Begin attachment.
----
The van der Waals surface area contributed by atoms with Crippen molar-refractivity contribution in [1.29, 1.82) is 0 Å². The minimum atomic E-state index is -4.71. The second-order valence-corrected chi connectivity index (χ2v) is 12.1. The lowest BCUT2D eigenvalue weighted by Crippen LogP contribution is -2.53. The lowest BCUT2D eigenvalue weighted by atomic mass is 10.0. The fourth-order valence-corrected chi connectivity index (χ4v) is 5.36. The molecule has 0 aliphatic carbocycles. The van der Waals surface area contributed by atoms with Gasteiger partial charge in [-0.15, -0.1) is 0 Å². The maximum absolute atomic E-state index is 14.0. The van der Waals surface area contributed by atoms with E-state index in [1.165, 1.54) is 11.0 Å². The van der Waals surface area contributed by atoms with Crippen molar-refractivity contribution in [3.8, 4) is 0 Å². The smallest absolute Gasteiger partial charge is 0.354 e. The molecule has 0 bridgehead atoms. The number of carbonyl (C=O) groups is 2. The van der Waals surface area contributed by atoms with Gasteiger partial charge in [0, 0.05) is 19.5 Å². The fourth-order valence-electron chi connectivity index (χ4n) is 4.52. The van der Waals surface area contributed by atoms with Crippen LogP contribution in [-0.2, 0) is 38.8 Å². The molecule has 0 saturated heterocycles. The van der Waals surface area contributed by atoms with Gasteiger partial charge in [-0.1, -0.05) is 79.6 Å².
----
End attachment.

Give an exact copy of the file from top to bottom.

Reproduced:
The van der Waals surface area contributed by atoms with Crippen molar-refractivity contribution in [1.29, 1.82) is 0 Å². The minimum atomic E-state index is -4.71. The second-order valence-corrected chi connectivity index (χ2v) is 12.1. The lowest BCUT2D eigenvalue weighted by Crippen LogP contribution is -2.53. The lowest BCUT2D eigenvalue weighted by atomic mass is 10.0. The fourth-order valence-corrected chi connectivity index (χ4v) is 5.36. The molecule has 0 aliphatic carbocycles. The van der Waals surface area contributed by atoms with Gasteiger partial charge in [-0.15, -0.1) is 0 Å². The maximum absolute atomic E-state index is 14.0. The van der Waals surface area contributed by atoms with E-state index in [1.165, 1.54) is 11.0 Å². The van der Waals surface area contributed by atoms with Crippen molar-refractivity contribution in [3.8, 4) is 0 Å². The smallest absolute Gasteiger partial charge is 0.354 e. The molecule has 0 bridgehead atoms. The number of carbonyl (C=O) groups is 2. The van der Waals surface area contributed by atoms with Gasteiger partial charge in [0, 0.05) is 19.5 Å². The fourth-order valence-electron chi connectivity index (χ4n) is 4.52. The van der Waals surface area contributed by atoms with Crippen LogP contribution in [-0.2, 0) is 38.8 Å². The molecule has 0 saturated heterocycles. The van der Waals surface area contributed by atoms with Gasteiger partial charge in [-0.1, -0.05) is 79.6 Å².